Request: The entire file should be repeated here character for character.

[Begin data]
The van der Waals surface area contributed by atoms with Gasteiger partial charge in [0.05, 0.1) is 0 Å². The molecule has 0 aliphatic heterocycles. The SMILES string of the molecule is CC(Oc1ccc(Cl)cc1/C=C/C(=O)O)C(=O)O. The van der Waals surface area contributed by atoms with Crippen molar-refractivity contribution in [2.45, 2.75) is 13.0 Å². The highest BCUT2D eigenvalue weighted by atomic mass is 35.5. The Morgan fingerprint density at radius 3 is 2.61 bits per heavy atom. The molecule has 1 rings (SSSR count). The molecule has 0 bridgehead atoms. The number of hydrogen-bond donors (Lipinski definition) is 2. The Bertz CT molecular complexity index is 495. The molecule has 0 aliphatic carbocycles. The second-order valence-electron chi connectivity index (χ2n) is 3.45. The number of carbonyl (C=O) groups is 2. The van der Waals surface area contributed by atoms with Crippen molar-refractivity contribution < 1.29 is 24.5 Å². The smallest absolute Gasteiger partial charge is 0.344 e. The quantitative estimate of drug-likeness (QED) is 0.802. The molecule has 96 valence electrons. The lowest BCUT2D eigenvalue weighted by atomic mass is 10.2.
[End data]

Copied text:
The van der Waals surface area contributed by atoms with Gasteiger partial charge in [0.05, 0.1) is 0 Å². The molecule has 0 aliphatic heterocycles. The SMILES string of the molecule is CC(Oc1ccc(Cl)cc1/C=C/C(=O)O)C(=O)O. The van der Waals surface area contributed by atoms with Crippen molar-refractivity contribution in [2.45, 2.75) is 13.0 Å². The highest BCUT2D eigenvalue weighted by atomic mass is 35.5. The Morgan fingerprint density at radius 3 is 2.61 bits per heavy atom. The molecule has 1 rings (SSSR count). The molecule has 0 bridgehead atoms. The number of hydrogen-bond donors (Lipinski definition) is 2. The Bertz CT molecular complexity index is 495. The molecule has 0 aliphatic carbocycles. The second-order valence-electron chi connectivity index (χ2n) is 3.45. The number of carbonyl (C=O) groups is 2. The van der Waals surface area contributed by atoms with Crippen molar-refractivity contribution < 1.29 is 24.5 Å². The smallest absolute Gasteiger partial charge is 0.344 e. The quantitative estimate of drug-likeness (QED) is 0.802. The molecule has 96 valence electrons. The lowest BCUT2D eigenvalue weighted by atomic mass is 10.2.